Chrisie’s Thumb Replacement Story

I had the pleasure of speaking to one of our thumb replacement patients this morning. Chrisie, from Bristol, has a lovely, familiar west-country accent that is as naturally recognisable as her obvious zest for life and positive personality.

Having had a total hip replacement a few years ago, at just 51, Chrisie knew about the benefits that joint replacement could bring: pain relief from arthritis, improved movement, and the ability to return to work and enjoy daily activities. With a role in learning and development, specialising in leadership and behavioural skills, and a keen participant in gym classes, spinning and yoga, Chrisie has a demanding lifestyle, like many of us. So, when she started getting pain around the base of the thumb joint of her right hand, she didn’t want that to hold her back, and she quickly sought the professional opinion of Bristol consultant hand surgeon, Mr Raj Bhatia.

Chrisie explained: “I researched surgeons and wanted to see Raj Bhatia because he regularly treats sportsmen and women as part of his practice. Even more importantly, Mr Bhatia specialises in conditions of the hand and wrist, so I knew even before I met him, that he was the surgeon for me.”

During the consultation, Mr Bhatia and Chrisie discussed the option of trapeziectomy, where the painful part at the base of the thumb joint is partially or totally removed. This will eventually lead to pain relief and some return of function, but it takes a long time and is not always practical for people who want to get back to a full, active work and social life.

An advocate of thumb replacement surgery, also known as carpometacarpal (CMC) joint arthroplasty, Mr Bhatia told Chrisie that she was an ideal patient for such a procedure, which has the benefit of offering quick return to activities with pain-free, complete movement of the thumb joint. Mr Bhatia uses the Touch® CMCJ thumb replacement, which was launched in 2014 and has been implanted into over 10,000 patients worldwide.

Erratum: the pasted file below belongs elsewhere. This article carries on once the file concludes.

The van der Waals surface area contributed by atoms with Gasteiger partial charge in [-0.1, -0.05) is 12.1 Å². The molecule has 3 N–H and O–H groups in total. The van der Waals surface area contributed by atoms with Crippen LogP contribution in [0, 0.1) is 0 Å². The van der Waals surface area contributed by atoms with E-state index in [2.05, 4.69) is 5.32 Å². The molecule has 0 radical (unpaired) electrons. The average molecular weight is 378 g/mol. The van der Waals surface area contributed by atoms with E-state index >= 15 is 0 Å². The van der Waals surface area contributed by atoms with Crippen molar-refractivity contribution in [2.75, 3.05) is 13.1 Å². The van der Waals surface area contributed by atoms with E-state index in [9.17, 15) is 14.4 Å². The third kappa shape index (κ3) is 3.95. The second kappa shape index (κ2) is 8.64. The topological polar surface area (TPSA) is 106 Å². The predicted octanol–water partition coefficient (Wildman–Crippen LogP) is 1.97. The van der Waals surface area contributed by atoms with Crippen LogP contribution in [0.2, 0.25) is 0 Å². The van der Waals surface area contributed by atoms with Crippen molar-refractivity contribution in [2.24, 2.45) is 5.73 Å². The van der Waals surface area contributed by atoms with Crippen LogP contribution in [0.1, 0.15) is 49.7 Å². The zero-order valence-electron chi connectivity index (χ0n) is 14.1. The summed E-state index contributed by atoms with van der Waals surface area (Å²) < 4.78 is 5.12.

Chrisie jumped at the chance to have a mini-hip replacement put into her thumb, and on the 21st February, she underwent the quick procedure at the Spire Bristol Hospital.

Having previously compensated for her right-hand pain by performing tasks like opening jars or picking up keys with her left hand, Chrisie was delighted that, after the operation, she was able to use her right hand again, with no pain and great range of movement. The Touch® thumb replacement features a stable ball & socket design which helps improve function and makes the thumb feel comfortable and natural when performing everyday tasks.

Touch(R) CMCJ Thumb Replacement X-Ray
This first cast allows for any postoperative swelling.
“I wasn’t able to put any pressure on my right thumb before having a thumb replacement. If I tried to do the ‘downward dog’ position in a yoga class, the pressure I put on the hand would send a sudden shooting pain into my wrist. I couldn’t even cup my right hand over the lid of a jar before the joint replacement operation. Now the strength is returning, and I can open a big jar of something like pickled beetroot without having to ask my husband!”
After 2 weeks, Chrisie was able to get her nails "back to normal" with a styish, colourful manicure.
Then the cast was removed. A hand brace was available to use if required, but Chrisie hardly wore it as she wanted to build up movement in her hand.
Before she had her thumb replacement, because using a computer was difficult and painful, her company installed voice-recognition software on her computer, so she didn’t have to use the keyboard and mouse with her painful thumb. “It took a while to understand my west-country accent, but it soon learnt how I speak and actually ended up making fewer mistakes than when I typed!” Chrisie took two weeks off work following the procedure, and then returned to her job, where she can now use the computer without any pain – although she still admits to using the voice-typing feature occasionally.
8-weeks after the operation, Chrisie's scar has healed beautifully.

Chrisie’s new thumb has given her confidence and comfort in her hand again. She laughed as she recalled: “I ‘go off’ when I walk through the airport metal detector, and now I have to tell the security guard that it could either be my hip or my thumb!”

Then the doorbell rang on her end of the line as her online shopping delivery had arrived – Chrisie is currently on coronavirus-enforced lockdown with her husband, who has to be particularly careful to stay shielded as he had a kidney transplant a few years ago. I am very grateful that she kindly agreed to send me some pictures and videos of her using her hand. It’s a thumbs up for CMC replacement and for Mr Bhatia!